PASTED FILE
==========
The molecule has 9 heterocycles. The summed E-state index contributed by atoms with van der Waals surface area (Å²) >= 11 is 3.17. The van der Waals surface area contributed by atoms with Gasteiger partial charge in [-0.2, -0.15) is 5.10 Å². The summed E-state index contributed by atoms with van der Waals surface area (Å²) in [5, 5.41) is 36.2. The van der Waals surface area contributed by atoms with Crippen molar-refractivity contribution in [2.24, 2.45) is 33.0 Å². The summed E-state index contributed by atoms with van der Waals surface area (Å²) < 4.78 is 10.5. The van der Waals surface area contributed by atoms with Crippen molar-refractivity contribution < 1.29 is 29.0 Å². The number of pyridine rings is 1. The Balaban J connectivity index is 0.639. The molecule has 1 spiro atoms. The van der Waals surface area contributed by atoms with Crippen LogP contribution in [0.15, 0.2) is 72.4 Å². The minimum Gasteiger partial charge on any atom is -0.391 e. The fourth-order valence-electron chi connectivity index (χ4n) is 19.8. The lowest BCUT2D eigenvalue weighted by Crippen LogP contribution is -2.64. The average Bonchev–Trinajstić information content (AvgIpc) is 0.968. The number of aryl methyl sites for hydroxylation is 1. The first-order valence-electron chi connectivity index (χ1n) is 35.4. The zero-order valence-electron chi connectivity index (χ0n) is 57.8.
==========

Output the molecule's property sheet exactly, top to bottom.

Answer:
The molecule has 9 heterocycles. The summed E-state index contributed by atoms with van der Waals surface area (Å²) >= 11 is 3.17. The van der Waals surface area contributed by atoms with Gasteiger partial charge in [-0.2, -0.15) is 5.10 Å². The summed E-state index contributed by atoms with van der Waals surface area (Å²) in [5, 5.41) is 36.2. The van der Waals surface area contributed by atoms with Crippen molar-refractivity contribution in [2.24, 2.45) is 33.0 Å². The summed E-state index contributed by atoms with van der Waals surface area (Å²) < 4.78 is 10.5. The van der Waals surface area contributed by atoms with Crippen molar-refractivity contribution < 1.29 is 29.0 Å². The number of pyridine rings is 1. The Balaban J connectivity index is 0.639. The molecule has 1 spiro atoms. The van der Waals surface area contributed by atoms with Crippen LogP contribution in [0.15, 0.2) is 72.4 Å². The minimum Gasteiger partial charge on any atom is -0.391 e. The fourth-order valence-electron chi connectivity index (χ4n) is 19.8. The lowest BCUT2D eigenvalue weighted by Crippen LogP contribution is -2.64. The average Bonchev–Trinajstić information content (AvgIpc) is 0.968. The number of aryl methyl sites for hydroxylation is 1. The first-order valence-electron chi connectivity index (χ1n) is 35.4. The zero-order valence-electron chi connectivity index (χ0n) is 57.8.